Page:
Lifestyle and energy consumption: a comparison of four collective communities in transition
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This study applies sociological analysis to energy consumption trends in four small kibbutzim in southern Israel, utilizing the history of these communities as a “natural experiment” for observing how these trends are affected by the transition from collective to private community rules and norms. After normalizing for community size, the intensity of electrical energy consumption was found to decrease in the presence of changes that either (a) increase the efficiency of indoor space use or (b) encourage the active management of energy consumption. The findings indicate that both components must be present to achieve a sustained reduction in community energy intensity and that such an outcome is affected by, but not dependent on, the community’s level of privatization. It is proposed that the unique circumstances of the transitional kibbutz can shed light on behavioral issues which are central to the efficiency of energy consumption in society at large.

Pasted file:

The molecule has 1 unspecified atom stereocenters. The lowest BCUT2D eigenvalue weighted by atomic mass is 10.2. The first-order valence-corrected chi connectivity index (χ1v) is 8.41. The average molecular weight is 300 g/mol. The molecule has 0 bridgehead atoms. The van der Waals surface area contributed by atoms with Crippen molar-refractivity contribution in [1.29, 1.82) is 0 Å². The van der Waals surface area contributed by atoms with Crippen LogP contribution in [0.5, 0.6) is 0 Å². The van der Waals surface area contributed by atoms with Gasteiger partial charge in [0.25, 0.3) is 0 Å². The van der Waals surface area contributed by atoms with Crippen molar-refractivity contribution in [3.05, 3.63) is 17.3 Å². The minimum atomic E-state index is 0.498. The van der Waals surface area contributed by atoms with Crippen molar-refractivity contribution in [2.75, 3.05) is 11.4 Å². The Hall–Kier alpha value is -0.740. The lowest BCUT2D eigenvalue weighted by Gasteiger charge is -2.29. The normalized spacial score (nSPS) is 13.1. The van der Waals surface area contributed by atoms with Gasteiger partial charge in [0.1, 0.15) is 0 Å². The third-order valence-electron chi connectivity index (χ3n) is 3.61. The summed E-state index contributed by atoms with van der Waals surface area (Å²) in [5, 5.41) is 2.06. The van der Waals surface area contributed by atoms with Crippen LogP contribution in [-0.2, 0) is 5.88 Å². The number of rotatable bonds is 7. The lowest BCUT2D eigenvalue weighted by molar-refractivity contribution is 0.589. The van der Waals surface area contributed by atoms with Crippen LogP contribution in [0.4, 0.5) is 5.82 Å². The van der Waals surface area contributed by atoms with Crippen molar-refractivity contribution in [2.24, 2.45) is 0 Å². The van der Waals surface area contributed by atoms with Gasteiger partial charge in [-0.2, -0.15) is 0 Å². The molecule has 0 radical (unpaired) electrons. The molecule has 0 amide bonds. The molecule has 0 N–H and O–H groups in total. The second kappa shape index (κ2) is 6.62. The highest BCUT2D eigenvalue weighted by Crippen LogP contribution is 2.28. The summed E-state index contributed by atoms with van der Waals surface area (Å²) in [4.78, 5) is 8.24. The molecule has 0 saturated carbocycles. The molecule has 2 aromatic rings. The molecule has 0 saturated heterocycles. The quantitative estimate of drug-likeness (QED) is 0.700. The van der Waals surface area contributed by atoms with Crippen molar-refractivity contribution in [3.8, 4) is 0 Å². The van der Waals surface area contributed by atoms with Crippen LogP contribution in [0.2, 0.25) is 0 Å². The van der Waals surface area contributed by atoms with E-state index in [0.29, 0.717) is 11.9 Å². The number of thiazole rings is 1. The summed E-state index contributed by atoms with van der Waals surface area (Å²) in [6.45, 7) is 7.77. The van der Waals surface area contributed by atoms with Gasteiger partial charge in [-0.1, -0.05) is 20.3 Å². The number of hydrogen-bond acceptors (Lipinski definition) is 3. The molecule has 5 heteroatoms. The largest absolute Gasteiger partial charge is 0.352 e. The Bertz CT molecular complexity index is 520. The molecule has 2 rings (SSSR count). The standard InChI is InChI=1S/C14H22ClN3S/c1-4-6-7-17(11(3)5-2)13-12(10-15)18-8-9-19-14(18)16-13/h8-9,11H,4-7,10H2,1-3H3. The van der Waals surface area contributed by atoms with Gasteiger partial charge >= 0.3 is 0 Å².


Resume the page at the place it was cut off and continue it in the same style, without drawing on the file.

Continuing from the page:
KeywordsEnergy consumption Kibbutz Lifestyle
The authors acknowledge the investment of time and energy made by the members of Yahel, Lotan, Ketura, and Grofit, whose input and experience was invaluable, and the cooperation of the Israel Electric Corporation. The study was supported by a grant from the Bona Terra Foundation.
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